Merrick Burrow is Head of English at the University of Huddersfield. He is currently working on a monograph, provisionally entitled Extraordinary Gentlemen: Masculinities and Other Problems in Late-Victorian Culture. He tweets at @HudEnglish.


  1. Great piece here, Merrick. I would like to add how long this desire for imperial souvenirs went on and how sometimes the ‘masculine’ nature of the hunting could be complicated. Priscilla Tweedsmuir, wife of the 2nd Lord Tweedsmuir (the first being John Buchan) wrote in her journal about a visit to Canada in 1955:
    “Suddenly there was a yell from Al. ‘A grizzly swimming the river!’ Rifles unloaded somewhere… When at last I had my rifle in my hand, I had one quick view of the bear’s head as it neared the bank among the ‘swimming trees’. I fired, too hasty, and ill-prepared, and missed. Oh the desolation. I fired once more as grizzly clambered up a steep bank, not more than 30 yards away, but he was off at full gallop. We hurled ourselves ashore, and hunted him in fairly open bush, in sun and the hot smell of pines, but we were on an island, and he had gone, maybe swum across the other river channel. I was sad, for hunting here is difficult, and maybe I’ll not see one again.”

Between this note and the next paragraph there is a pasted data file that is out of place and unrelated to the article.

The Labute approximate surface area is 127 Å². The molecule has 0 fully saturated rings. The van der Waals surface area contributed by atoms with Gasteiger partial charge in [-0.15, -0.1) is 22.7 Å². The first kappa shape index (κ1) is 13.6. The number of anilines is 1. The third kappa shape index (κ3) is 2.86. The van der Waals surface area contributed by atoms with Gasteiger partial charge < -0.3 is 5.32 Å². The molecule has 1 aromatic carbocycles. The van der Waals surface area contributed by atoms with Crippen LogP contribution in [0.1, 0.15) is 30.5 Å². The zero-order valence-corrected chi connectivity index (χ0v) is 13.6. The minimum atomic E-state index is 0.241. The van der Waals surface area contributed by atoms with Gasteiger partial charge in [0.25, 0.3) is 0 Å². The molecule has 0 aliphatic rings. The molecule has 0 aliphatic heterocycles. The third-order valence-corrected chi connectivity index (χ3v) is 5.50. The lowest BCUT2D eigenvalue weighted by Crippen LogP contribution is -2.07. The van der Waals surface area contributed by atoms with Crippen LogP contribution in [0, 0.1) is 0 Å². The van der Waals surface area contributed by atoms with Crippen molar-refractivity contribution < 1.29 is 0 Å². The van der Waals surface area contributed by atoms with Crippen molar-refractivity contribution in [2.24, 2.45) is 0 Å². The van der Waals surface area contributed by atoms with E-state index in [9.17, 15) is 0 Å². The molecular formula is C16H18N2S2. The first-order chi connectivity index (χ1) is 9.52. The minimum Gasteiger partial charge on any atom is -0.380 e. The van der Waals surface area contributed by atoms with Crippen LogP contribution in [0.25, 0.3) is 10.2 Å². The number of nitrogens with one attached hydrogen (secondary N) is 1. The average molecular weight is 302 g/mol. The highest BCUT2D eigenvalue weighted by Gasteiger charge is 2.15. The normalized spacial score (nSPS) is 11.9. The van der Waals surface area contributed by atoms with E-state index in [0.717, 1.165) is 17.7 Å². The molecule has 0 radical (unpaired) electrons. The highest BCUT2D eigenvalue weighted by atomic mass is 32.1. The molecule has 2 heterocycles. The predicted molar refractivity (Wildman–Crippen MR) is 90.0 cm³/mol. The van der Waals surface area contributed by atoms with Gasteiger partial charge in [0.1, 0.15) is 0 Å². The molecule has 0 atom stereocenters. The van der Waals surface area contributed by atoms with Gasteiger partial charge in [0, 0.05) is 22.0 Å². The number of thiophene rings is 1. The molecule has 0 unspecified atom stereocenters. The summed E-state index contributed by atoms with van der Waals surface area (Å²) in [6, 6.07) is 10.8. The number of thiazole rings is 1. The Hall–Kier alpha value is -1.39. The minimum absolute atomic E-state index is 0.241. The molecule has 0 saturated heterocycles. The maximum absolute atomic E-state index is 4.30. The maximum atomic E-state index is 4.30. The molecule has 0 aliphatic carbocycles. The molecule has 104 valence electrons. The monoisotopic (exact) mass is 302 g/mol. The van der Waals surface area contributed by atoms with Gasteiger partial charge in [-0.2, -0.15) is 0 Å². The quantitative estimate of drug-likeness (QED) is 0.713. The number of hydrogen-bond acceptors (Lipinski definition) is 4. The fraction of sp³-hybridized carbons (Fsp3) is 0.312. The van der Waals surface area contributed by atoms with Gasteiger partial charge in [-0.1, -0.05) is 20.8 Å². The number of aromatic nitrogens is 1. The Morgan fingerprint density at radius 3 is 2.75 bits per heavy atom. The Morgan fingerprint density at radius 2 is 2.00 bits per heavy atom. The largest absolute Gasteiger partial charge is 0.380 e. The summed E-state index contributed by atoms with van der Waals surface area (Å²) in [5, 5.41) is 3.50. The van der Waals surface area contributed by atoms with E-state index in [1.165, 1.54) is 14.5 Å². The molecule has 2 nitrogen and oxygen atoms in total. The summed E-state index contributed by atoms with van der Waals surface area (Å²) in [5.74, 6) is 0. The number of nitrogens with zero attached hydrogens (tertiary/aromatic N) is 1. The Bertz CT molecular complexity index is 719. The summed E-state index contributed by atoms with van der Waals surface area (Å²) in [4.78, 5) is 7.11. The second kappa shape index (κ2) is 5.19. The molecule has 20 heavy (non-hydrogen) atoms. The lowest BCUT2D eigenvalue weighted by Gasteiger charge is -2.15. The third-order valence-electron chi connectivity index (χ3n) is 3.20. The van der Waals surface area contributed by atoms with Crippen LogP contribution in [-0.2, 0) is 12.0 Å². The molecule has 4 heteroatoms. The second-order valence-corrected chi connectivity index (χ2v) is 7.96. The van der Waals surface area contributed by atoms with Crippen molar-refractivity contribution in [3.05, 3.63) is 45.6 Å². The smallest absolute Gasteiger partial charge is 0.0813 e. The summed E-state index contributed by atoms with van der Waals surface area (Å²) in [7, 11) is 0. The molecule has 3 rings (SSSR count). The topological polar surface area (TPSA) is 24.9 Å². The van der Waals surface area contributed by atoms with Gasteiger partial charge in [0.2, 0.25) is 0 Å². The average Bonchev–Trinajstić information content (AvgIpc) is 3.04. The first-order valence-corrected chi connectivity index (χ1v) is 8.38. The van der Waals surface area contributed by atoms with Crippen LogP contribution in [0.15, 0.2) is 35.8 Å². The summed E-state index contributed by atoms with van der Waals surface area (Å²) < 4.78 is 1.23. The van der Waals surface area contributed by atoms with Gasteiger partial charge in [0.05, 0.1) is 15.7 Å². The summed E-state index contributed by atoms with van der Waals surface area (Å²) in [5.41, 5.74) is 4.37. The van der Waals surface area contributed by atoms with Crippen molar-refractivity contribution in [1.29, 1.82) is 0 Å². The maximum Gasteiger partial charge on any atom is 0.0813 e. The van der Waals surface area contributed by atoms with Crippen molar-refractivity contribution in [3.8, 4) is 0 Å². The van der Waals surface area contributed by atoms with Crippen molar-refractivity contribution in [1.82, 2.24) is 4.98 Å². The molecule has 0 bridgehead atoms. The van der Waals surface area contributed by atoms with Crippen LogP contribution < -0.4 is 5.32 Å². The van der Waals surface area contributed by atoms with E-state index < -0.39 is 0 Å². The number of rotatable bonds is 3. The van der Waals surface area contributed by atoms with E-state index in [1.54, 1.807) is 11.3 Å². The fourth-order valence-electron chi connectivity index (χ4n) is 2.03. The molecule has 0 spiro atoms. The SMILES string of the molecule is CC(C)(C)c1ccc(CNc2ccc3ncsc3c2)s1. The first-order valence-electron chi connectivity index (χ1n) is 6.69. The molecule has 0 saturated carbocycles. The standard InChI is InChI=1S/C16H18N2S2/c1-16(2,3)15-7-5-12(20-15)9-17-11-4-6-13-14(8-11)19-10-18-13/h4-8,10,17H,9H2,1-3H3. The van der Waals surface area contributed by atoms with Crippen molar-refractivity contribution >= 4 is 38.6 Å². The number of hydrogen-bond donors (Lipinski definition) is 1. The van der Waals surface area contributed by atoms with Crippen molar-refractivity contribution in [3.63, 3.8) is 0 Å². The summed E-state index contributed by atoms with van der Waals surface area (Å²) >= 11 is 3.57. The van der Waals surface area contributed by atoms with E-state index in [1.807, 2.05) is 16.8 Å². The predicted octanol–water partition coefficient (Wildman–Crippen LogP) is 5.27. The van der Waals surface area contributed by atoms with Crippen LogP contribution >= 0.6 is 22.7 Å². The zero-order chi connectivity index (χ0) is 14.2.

A few days later she shot an elk and a caribou, feeling these went some way towards redeeming her reputation. The caribou’s head was mounted at their family home at Potterton, near Aberdeen, which provided a showcase for their imperial hunting trophies. Lord Tweedsmuir called these the ‘reminders of the extent of our wanderings, mostly on duties concerned with Britain’s old responsibilities of Empire’.